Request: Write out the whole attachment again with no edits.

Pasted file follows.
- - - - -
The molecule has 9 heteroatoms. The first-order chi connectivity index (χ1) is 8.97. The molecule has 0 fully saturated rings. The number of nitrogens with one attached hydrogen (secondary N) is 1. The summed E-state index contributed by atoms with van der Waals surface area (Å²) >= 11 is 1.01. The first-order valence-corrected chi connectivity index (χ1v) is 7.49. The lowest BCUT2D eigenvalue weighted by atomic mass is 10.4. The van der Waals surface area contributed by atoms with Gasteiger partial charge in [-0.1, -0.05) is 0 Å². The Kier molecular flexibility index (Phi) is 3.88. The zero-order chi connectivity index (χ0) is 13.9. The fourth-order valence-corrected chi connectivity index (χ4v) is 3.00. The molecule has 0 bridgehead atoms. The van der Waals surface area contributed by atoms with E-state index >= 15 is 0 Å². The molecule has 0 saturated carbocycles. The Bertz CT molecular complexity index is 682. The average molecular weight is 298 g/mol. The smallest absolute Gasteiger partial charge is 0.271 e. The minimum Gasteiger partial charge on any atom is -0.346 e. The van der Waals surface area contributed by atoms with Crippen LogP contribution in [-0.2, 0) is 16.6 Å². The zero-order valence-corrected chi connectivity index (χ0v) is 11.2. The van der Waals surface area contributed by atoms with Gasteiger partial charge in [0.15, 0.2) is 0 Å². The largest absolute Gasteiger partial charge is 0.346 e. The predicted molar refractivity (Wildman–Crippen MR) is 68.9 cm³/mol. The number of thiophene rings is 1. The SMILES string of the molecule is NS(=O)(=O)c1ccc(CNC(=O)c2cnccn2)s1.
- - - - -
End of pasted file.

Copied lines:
The molecule has 9 heteroatoms. The first-order chi connectivity index (χ1) is 8.97. The molecule has 0 fully saturated rings. The number of nitrogens with one attached hydrogen (secondary N) is 1. The summed E-state index contributed by atoms with van der Waals surface area (Å²) >= 11 is 1.01. The first-order valence-corrected chi connectivity index (χ1v) is 7.49. The lowest BCUT2D eigenvalue weighted by atomic mass is 10.4. The van der Waals surface area contributed by atoms with Gasteiger partial charge in [-0.1, -0.05) is 0 Å². The Kier molecular flexibility index (Phi) is 3.88. The zero-order chi connectivity index (χ0) is 13.9. The fourth-order valence-corrected chi connectivity index (χ4v) is 3.00. The molecule has 0 bridgehead atoms. The van der Waals surface area contributed by atoms with E-state index >= 15 is 0 Å². The molecule has 0 saturated carbocycles. The Bertz CT molecular complexity index is 682. The average molecular weight is 298 g/mol. The smallest absolute Gasteiger partial charge is 0.271 e. The minimum Gasteiger partial charge on any atom is -0.346 e. The van der Waals surface area contributed by atoms with Crippen LogP contribution in [-0.2, 0) is 16.6 Å². The zero-order valence-corrected chi connectivity index (χ0v) is 11.2. The van der Waals surface area contributed by atoms with Gasteiger partial charge in [0.15, 0.2) is 0 Å². The largest absolute Gasteiger partial charge is 0.346 e. The predicted molar refractivity (Wildman–Crippen MR) is 68.9 cm³/mol. The number of thiophene rings is 1. The SMILES string of the molecule is NS(=O)(=O)c1ccc(CNC(=O)c2cnccn2)s1.